Thursday, October 13, 2005
What began as a chance for a few local filmmakers to show their work has become a full-blown, three-day film festival in its third year.
The Steamboat Mountain Film Festival has partnered with the Flagstaff Film Festival to bring a wide array of adventure and travel films along with the local outdoor recreation films that are the foundation of the event.
As in the past, three local movies will be chosen for a contest on the last day of the festival. The staff of Warren Miller Entertainment will judge the winner. The films must be no longer than 35 minutes and must have been shot in the Yampa Valley in the past year. All films must include an aspect of an action sport from any season.
The deadline for entries is 5 p.m. Oct. 31. Entries can be in video or DVD format and can be delivered to Room 238 in Bristol Hall at Colorado Mountain College or mailed to Steamboat Mountain Film Festival, c/o festival organizer Michael Martin, P.O. Box 883322, Steamboat Springs, CO 80488.
A few already have come in, but Martin expects more.
Festival passes went on sale this week for $49, which includes three days of film-related classes during the day and films at night. The festival will be limited to 500 people.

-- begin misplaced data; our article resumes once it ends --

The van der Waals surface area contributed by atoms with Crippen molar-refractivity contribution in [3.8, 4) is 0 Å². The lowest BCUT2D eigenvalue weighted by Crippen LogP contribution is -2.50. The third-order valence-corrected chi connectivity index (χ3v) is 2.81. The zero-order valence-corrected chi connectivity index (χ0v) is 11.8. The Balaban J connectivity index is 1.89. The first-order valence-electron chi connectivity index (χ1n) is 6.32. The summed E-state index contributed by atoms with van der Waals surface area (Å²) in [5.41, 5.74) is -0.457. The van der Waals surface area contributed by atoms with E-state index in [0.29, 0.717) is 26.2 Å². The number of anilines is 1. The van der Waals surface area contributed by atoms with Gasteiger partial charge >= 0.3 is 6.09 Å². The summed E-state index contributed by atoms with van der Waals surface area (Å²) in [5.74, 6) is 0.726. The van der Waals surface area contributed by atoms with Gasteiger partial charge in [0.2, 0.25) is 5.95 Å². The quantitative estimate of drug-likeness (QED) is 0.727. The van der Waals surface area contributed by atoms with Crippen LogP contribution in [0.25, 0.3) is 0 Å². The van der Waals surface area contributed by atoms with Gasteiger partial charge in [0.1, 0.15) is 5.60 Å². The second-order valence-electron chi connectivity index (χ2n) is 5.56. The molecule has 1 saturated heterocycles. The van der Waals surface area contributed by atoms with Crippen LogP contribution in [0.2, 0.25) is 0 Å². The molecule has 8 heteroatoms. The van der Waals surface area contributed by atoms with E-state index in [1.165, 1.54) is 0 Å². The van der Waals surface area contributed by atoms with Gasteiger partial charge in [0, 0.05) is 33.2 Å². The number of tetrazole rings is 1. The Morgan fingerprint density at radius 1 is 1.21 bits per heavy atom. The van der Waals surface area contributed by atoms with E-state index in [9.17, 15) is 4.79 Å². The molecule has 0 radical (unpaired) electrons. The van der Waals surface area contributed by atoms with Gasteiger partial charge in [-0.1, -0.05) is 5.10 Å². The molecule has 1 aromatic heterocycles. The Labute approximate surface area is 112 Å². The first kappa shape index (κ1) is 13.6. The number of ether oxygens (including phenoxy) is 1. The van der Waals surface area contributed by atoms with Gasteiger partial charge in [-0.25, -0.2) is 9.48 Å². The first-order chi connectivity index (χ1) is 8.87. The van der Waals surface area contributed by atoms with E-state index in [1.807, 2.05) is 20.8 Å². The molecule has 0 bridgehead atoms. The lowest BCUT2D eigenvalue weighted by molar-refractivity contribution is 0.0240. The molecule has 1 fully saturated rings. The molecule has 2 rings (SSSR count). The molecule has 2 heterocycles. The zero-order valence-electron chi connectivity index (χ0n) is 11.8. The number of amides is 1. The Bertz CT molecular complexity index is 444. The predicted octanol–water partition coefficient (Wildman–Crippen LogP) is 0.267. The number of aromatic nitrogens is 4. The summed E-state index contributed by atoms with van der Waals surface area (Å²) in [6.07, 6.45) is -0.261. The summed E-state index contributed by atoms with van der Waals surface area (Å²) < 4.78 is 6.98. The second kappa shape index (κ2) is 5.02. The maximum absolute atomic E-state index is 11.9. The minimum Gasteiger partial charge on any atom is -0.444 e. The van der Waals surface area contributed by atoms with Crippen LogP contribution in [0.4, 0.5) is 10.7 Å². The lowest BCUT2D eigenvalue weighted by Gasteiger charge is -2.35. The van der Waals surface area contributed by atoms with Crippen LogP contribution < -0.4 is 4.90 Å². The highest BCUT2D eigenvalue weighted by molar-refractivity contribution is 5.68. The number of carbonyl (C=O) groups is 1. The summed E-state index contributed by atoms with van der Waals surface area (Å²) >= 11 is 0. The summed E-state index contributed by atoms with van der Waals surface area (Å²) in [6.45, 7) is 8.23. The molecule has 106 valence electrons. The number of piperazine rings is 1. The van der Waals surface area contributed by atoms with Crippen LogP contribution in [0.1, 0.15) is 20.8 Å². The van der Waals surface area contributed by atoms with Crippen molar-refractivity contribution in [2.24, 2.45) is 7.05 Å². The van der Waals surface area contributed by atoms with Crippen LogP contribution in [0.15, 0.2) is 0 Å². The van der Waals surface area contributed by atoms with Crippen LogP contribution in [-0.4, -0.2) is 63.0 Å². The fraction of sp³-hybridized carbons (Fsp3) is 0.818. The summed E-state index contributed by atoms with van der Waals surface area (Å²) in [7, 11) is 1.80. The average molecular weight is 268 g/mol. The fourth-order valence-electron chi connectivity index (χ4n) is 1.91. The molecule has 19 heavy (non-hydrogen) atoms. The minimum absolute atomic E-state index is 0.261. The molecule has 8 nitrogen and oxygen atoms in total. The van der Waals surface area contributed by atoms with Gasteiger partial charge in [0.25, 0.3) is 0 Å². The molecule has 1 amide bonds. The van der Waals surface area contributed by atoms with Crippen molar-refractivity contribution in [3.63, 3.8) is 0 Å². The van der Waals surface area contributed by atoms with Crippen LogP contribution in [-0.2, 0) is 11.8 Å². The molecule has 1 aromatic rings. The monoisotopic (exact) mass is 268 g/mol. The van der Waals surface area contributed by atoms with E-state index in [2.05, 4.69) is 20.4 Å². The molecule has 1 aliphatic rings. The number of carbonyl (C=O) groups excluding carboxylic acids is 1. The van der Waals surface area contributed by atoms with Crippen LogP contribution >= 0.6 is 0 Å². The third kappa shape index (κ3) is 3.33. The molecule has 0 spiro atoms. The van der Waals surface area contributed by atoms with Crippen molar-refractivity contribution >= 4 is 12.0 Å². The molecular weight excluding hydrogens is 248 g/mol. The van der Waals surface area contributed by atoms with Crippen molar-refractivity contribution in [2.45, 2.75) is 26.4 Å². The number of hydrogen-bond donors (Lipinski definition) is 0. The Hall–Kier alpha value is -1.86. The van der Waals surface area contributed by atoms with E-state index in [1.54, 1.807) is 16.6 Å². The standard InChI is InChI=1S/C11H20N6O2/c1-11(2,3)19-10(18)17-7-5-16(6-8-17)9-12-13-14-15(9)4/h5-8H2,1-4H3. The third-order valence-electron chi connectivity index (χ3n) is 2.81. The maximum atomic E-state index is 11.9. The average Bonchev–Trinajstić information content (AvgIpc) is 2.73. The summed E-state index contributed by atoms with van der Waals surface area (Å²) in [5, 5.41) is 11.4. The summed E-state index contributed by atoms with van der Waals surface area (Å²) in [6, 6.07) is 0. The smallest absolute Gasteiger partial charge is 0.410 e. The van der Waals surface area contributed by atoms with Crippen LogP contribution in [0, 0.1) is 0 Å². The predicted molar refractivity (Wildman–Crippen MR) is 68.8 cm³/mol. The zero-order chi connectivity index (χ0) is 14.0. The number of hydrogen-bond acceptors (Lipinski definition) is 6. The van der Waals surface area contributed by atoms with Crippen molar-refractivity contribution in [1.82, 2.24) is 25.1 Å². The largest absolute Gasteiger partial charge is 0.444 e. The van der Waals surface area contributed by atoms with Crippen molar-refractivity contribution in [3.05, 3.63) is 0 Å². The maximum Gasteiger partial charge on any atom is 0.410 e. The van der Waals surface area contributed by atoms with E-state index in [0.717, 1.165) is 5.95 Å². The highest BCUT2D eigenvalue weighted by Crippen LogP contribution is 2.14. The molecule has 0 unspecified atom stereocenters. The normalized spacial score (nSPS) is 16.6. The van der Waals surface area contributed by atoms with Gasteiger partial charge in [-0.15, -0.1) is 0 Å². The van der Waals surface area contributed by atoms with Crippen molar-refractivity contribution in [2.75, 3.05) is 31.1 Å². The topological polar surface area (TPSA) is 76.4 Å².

The Steamboat Mountain Film Festival is planned for Dec. 16 to 18.
On Dec. 16, Dori Weiss will teach a screenwriting workshop. Weiss has been a senior vice president at Imagine and a studio executive at Paramount, Warner Bros and MGM.
A class is planned for "Action Sport Video Photography" on Dec. 17, but organizers are working to find the right instructor.
On Dec. 18, Benjamin Weissman will teach editing. Weissman has edited more than 60 movies and has been nominated for several Emmy awards and Eddies, the American Cinema Editor Association award for excellence. On the same day, Sean Waterman of Warren Miller Entertainment will lead a workshop about music licensing for filmmakers.
On the evenings of Dec. 16 and 17, films from the Flagstaff Film Festival will be shown, including "Trout Grass," "Between Earth and Sky: Flying Over Khumbu," "Across Australia" and "Twice Upon a Time in Bolivia."
"We realized this film festival was ready to expand when we had to turn people away at the door last year," Martin said. "We were at capacity with 600 people. There is a large demand."